Friday, January 20, 2017

The Best Roommate I Ever Had

"Roommates" is a great conversation starter. Everyone's got a roommate story or two--good or bad or weird or whatever. If you don't, though, don't feel bad; I've got enough for the both of us.

From the time I moved out of my parents' house at 18 to the time Barclay became my final housemate of choice (well, and we decided to let Sullivan live with us too), I lived with 20 different people - some of them twice. I guess there was a time where I moved around a fair amount (because I could), but I've also done the sardine thing more than once (like the time we packed five girls into a tiny two bedroom apartment for the summer in Saskatoon or the time there were six or seven of us in a trailer in the mountains).

You wanna talk roommates? Love to, always.

The other day, I was driving with a friend and the topic came up. We exchanged some great Can You Believe It stories and a couple Can't Even ones and then we laughed at ourselves a little (because there's always that cringeworthy moment, right, where you look back at your past self and realize that you were the awful roommate) and then I said the thing I always say when Roommates is the subject matter:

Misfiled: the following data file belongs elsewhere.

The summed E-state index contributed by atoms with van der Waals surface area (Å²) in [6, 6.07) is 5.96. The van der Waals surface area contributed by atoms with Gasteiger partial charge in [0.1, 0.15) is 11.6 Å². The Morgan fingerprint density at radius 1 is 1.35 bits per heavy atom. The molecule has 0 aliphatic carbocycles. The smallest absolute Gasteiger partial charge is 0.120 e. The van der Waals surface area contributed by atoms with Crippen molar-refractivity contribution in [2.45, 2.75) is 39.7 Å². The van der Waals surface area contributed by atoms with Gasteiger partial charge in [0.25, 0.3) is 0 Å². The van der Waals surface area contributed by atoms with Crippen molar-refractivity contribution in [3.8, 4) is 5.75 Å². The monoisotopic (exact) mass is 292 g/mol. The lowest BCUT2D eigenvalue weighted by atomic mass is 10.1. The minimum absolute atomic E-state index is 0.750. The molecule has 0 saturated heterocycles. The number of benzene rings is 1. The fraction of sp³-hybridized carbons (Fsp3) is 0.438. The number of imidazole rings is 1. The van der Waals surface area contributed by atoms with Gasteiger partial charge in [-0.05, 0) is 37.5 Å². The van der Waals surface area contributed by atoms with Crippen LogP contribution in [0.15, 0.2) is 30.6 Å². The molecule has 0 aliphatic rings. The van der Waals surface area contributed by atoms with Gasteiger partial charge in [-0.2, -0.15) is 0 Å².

"Barclay's grandma Guzz was the best roommate I ever had."

I lived with her for a summer back in 2009. It was kind of a blur of events leading up to me moving into her basement, and then I was only going to stay a couple of days...but that summer was weird and things with our house renovations took longer than expected and it moved from strange in-between-limbo-situation to I-think-I'm-living-here-is-that-okay type thing.

Do you know what I mean when I say that for some people in my life, I can think of a single story that sums them up? Most of the time it's a trivial little incident or even a moment, but it captures something about that person or about my relationship with that person so well that it always pops into my mind when I think about them. Instead of their face, there's a picture of something else, like the memory is a literal book and the picture is the cover of it.

I have one of those for Guzz; when I think about her, I picture a green pepper, chopped up and sitting on a plate. The story goes like this:

The first morning I woke up at her house, I came up the stairs to find her waiting for me with a box of Raisin Bran and the Yahtzee dice. She seemed nervous, almost frantic. She said, "I don't know what you like to eat for breakfast! This is all I've got in the cupboard!"

I said, "No, this is so great--I love Raisin Bran!" I didn't love Raisin Bran, really. Is it bad that I lied? I just wanted to make a good first (as a roommate) impression, and I didn't know her that well back then, and she was my fiancé's grandmother, and it was so nice of her to even offer me breakfast, and it's not like I hated Raisin Bran, exactly, so...

So I sat down and gratefully polished the bowl off and we played Yahtzee. At some point in the game, she said something about green peppers--I cannot for the life of me remember what it was now--and I, being the felicitous conversationalist that I am, said something about liking them.